The climate change bargaining game

Dan Drezner weighs the pros and cons of getting large developing countries to adopt environmental policy shifts, via his op-ed in The Washington Post.
Daniel Drezner

On the eve of President Biden’s virtual environment summit, Brazil has approached the United States with an offer it can’t refuse.

The Wall Street Journal’s Paulo Trevisani and Timothy Puko reported on Wednesday that “Brazil’s government, widely criticized by environmental groups as a negligent steward of the Amazon rainforest, has made an audacious offer to the Biden administration: Provide $1 billion and President Jair Bolsonaro’s administration will reduce deforestation by 40%.” The Bolsonaro government suggests that this is the best way to incentivize residents of the Amazon to pursue economic activities that do not require, you know, burning the Amazon.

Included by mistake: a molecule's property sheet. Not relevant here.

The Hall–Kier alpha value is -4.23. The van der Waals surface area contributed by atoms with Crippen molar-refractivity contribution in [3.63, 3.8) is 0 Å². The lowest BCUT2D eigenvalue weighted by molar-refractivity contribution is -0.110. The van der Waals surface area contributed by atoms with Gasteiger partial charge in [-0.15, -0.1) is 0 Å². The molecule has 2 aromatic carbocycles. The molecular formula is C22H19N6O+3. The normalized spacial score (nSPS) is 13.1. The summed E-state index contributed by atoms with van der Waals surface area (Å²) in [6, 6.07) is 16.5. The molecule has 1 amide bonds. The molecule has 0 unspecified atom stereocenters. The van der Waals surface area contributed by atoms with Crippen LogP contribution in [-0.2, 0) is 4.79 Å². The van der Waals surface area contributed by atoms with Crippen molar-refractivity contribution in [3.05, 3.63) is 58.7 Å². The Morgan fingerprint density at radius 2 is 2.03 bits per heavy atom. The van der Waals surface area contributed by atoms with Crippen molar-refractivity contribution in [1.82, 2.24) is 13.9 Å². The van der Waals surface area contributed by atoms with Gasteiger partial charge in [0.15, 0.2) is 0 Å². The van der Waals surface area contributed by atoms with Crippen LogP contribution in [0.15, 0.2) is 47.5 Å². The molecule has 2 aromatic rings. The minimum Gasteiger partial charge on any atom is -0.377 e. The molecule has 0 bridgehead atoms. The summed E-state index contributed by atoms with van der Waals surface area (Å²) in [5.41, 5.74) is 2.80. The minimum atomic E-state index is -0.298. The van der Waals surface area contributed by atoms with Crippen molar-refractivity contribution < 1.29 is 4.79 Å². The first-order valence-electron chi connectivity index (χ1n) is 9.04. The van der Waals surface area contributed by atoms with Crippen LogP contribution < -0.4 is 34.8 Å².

There are a couple ways of looking at this from the U.S. perspective. One is that this is the Coase Theorem in action. Brazil has property rights over the rainforest, and it is in U.S. climate change interests to pay the billion dollars to reduce deforestation by that much. Given the historical responsibility of the United States in contributing to global warming, this seems like a lot of bang for the buck. As NBC News’s Benjy Sarlin tweeted, this “seems like a bargain,” given the cost of domestic climate change initiatives.

Another way is that in agreeing to pay, Biden could be running into a moral hazard problem. The Bolsonaro government allowed Amazon deforestation to increase by 9.5 percent last year, a 12-year high. Paying the populist would just incentivize even more perverse bargaining behavior.

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